The research initially focused on the effect of the principle in a healthy situation, but it is now clear that the outcome is potentially very interesting for the development of new medicines against various diseases. “We have collected so much information about protein interactions that we can start manipulating them,” says Jeroen. “Take an adult’s nerve system, for example. There is hardly any recovery in case of damage to the brain or spinal cord. Scar tissue prevents nerve fibers from regenerating. This tissue is full of signal proteins that have an inhibitory effect: they instruct the fibers to stop growing. Wouldn’t it be great if we could turn off this inhibitory effect until the nerve fibers have grown through the scar?”
That is one use he intends to study, to investigate whether it is possible to switch the responsible receptor-ligand complex on and off with specific antibodies or chemicals. Another example is cancer. Signaling proteins play a role in the growth and spread of tumors by attracting or repelling cells. Jeroen says, “In that case, we would like to achieve the same by blocking the sensitivity of the tumor cells to those signaling proteins, possibly causing them to grow less rapidly and spread less far. These are two important applications; others include diseases such as ALS and defects in the immune system.”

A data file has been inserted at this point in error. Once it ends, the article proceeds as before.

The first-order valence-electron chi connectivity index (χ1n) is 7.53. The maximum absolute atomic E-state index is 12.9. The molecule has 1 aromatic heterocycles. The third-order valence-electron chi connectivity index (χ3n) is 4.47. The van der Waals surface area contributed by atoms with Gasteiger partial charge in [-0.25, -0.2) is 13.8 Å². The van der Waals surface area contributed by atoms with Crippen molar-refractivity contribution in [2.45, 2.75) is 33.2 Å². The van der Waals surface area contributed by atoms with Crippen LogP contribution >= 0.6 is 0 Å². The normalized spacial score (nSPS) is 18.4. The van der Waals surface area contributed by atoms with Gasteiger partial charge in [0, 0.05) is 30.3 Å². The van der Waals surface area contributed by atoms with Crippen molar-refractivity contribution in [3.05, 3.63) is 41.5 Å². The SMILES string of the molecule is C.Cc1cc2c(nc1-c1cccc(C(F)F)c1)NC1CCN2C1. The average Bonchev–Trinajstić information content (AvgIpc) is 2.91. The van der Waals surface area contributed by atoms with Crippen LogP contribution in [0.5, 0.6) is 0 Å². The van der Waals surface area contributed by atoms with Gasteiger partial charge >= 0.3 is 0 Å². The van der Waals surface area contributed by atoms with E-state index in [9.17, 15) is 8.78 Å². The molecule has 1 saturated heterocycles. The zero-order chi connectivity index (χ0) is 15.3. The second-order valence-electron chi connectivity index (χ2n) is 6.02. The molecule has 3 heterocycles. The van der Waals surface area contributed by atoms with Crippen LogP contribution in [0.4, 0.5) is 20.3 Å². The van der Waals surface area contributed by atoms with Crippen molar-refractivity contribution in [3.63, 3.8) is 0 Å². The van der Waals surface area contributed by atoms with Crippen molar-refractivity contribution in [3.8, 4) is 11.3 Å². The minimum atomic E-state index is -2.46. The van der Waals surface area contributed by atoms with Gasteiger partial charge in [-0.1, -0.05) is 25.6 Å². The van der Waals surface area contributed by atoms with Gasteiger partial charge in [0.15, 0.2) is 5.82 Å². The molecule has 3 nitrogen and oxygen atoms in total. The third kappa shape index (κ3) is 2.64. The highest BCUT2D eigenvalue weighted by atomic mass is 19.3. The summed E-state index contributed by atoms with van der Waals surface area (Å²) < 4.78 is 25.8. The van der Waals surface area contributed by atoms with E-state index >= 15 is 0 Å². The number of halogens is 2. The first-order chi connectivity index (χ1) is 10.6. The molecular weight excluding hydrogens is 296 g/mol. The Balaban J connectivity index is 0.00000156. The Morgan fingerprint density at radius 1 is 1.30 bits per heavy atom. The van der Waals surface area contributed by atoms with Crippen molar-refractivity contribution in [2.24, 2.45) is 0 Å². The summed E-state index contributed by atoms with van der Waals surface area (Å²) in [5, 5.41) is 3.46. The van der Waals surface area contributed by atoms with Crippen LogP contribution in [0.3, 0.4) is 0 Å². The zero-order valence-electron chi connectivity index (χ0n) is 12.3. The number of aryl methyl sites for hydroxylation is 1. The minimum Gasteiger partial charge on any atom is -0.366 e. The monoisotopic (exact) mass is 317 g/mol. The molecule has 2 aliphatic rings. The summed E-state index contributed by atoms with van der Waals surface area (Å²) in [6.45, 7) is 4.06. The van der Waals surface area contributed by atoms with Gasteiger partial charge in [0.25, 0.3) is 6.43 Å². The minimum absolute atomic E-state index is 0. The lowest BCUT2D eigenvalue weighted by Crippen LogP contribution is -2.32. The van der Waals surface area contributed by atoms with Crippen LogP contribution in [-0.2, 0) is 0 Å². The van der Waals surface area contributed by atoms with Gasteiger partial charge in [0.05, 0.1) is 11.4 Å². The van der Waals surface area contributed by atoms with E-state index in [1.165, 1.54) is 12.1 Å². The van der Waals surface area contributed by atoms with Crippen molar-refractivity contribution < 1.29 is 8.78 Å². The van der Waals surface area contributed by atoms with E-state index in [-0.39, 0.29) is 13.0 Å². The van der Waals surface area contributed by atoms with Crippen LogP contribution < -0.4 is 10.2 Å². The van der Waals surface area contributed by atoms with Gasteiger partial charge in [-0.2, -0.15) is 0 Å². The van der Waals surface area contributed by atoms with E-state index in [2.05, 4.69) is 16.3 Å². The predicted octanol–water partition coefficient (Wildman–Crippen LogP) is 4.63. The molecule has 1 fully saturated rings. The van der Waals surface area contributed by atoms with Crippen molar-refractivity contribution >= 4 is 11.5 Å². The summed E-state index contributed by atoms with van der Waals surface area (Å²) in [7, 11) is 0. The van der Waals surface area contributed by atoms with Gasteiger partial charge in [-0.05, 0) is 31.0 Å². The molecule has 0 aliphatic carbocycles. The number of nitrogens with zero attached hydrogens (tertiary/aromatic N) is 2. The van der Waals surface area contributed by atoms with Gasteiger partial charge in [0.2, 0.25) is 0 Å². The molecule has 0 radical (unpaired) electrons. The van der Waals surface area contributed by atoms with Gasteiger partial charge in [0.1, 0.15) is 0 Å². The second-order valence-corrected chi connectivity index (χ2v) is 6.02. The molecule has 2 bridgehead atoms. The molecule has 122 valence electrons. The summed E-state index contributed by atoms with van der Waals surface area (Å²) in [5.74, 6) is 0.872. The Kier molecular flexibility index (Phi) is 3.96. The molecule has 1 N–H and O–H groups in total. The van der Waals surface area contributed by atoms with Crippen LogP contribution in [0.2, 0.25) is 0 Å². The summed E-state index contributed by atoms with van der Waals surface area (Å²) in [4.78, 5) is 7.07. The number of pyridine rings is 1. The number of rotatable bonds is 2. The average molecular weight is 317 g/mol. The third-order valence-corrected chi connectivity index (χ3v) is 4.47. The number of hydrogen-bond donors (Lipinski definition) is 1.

Contacts have already been established with companies to conduct further research, for example into nervous system damage. Discussions are also underway about a collaboration for the development and testing of specific antibodies. But, Jeroen wants to emphasize, this does not mean that new medicines will be available overnight. “It will take a while. This is a fundamental discovery at the very beginning of the medical science chain. It does show, however, how molecular biology can lay the foundations for possible new therapies for patients.”